Diabetes is a common disease, which may afflict children as well as adults. Before attempting to comprehend its related complications, it is very important to understand its types and their origin.
Type 1 diabetes is generally called the juvenile onset diabetes. In this health condition, the body’s defence system attacks the cells that produce insulin hormone. It is a kind of an auto-immune response. This type of diabetes generally occurs in children or young adults and requires regular insulin injections.
Type 2 diabetes is the adult-onset diabetes, also known as non-insulin dependent diabetes. It is characterised by insulin deficiency or insulin resistance. This type of diabetes is often related to obesity, which itself is a cause of insulin resistance and can lead to high blood glucose levels.
Diabetes very often leads to other complications like retinopathy(blurry vision), heart stroke, foot complications, skin infections and kidney problems. 40 out of every 100 people with diabetes face the problems like kidney damage, high cholesterol and high blood pressure. Also, African- Americans, Native Americans and Hispanics are at a higher risk of getting affected with diabetes.
What is Nephropathy?
Itis a kidney damage or disease. During diabetic nephropathy (DN), diabetes causes damage to the kidneys, leading to leakage of albumin (protein) in the urine. According to the National Kidney Foundation, small injured blood vessels in the body can result in diabetic kidney disease. When the small blood vessels (caused by high blood sugar levels in diabetes) of the kidney are injured, the kidney is no longer capable of cleaning the blood properly. As a result, the body retains more salt and water, leading to weight gain and ankle swelling.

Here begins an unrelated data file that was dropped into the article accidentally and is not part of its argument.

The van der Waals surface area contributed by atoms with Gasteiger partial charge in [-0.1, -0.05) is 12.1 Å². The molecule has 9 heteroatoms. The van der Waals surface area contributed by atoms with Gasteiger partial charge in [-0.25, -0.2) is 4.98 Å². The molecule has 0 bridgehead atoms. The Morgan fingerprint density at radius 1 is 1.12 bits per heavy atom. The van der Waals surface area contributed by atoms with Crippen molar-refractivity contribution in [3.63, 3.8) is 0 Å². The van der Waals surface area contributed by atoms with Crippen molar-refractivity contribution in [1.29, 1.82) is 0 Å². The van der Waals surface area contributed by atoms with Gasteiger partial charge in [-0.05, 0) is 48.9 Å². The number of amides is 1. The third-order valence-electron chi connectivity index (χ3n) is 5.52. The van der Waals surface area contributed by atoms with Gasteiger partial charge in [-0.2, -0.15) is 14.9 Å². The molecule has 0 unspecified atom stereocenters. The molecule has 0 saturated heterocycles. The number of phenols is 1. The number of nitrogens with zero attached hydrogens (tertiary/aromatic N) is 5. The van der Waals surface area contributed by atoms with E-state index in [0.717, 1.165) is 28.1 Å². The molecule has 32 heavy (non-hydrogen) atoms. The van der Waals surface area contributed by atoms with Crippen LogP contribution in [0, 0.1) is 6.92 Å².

[Read: What is Diabetes kidney?]
What is Microalbuminuria?
It is the condition when 30 to 300mg of albumin is excreted in the urine in a day. Less than 30mg is too insignificant to worry about, but more than 300 mg is termed as macroalbuminura. For the diagnosis, the National Institute for Health and Clinical Excellence Guidance recommends that an early morning urinary ratio of albumin creatinine (ACR) should be done rather than any other test of proteinuria. ACR offers more sensitivity to lower levels of proteinuria than any other test and is also more convenient than the traditional 24-hour collection.
A study was conducted on 23 diabetic patients with microalbuminuria (MA) and 209 diabetic patients without MA at University of Michigan Medical Centre in 1989 and 1990. Both the groups were examined at the beginning and after 7 years the results showed that microalbuminuria regressed in 56% of the patients without any corrective measures being applied. 16% of the subjects without initial MA developed it.
This study concluded that microalbuminuria may not be very sensitive and specific as a predictor of diabetic nephropathy. In spite of the above study, MA is considered a huge risk factor for progressive renal deficiency in diabetes and also diabetic nephropathy. If the factors cause the change from normal excretion of albumin in the urine to microalbuminuria and then from MA to diabetic nephropathy could be identified, primary prevention of diabetic nephropathy is possible. When studies were conducted on type 1 and type 2 diabetic patients, risk factors associated with microalbuminuria and its progression to diabetic nephropathy could be identified. These include hypertension (including family history of hypertension), lower BMI, dyslipidaemia, cigarette smoking and a long duration of diabetes.
How to detect Diabetic Nephropathy?
A protein called albumin is checked for in the urine. Generally, protein is not found in the urine, but in case of kidney damage, the kidneys become incapable of filtering out the protein and it may leak into the urine.
People with diabetes must have regular checks as early detection can prevent more damage. In case of patients with type 1 diabetes, a urine test every year is a must after 5 years of having diabetes. In case of type 2 diabetes, yearly tests should be done as soon as diabetes is diagnosed.
So, in conclusion, microalbuminuria does seem to predict diabetic nephropathy or at least is an indicator. Levels of albumin in the urine may be due to some other causes, but kidney damage due to diabetes cannot be ruled out. Conclusive tests must be done to ascertain and treat the condition.
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